Mounting evidence points to a linkage between biodiversity and ecosystem functioning (B-EF). Global drivers, such as warming and nutrient enrichment, can alter species richness and composition of aquatic fungal assemblages associated with leaf-litter decomposition, a key ecosystem process in headwater streams. However, effects of biodiversity changes on ecosystem functions might be countered by the presumed high functional redundancy of fungal species.
Here, we examined how environmental variables and leaf-litter traits (based on leaf chemistry) affect taxonomic and functional α- and β-diversity of fungal decomposers. We analysed taxonomic diversity (DNA-fingerprinting profiles) and functional diversity (community-level physiological profiles) of fungal communities in four leaf-litter species from four subregions differing in stream-water characteristics and riparian vegetation. We hypothesized that increasing stream-water temperature and nutrients would alter taxonomic diversity more than functional diversity due to the functional redundancy among aquatic fungi.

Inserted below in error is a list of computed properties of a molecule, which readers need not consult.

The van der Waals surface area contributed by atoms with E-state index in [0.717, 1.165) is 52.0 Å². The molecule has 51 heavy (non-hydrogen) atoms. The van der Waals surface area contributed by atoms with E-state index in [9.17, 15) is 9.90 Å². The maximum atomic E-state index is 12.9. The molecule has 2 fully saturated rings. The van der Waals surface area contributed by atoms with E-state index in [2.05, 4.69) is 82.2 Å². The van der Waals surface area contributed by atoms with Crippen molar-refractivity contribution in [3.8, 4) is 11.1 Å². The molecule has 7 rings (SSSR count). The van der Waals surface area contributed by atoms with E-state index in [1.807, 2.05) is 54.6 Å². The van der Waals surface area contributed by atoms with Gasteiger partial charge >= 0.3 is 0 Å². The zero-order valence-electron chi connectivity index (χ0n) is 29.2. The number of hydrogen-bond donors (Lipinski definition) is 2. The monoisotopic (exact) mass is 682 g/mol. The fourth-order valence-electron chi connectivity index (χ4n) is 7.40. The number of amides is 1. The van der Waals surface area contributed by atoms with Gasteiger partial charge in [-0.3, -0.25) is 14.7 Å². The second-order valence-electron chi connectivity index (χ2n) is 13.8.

Contrary to our expectations, fungal taxonomic diversity varied little with stream-water characteristics across subregions, and instead taxon replacement occurred. Overall taxonomic β-diversity was fourfold higher than functional diversity, suggesting a high degree of functional redundancy among aquatic fungi. Elevated temperature appeared to boost assemblage uniqueness by increasing β-diversity while the increase in nutrient concentrations appeared to homogenize fungal assemblages. Functional richness showed a negative relationship with temperature. Nonetheless, a positive relationship between leaf-litter decomposition and functional richness suggests higher carbon use efficiency of fungal communities in cold waters.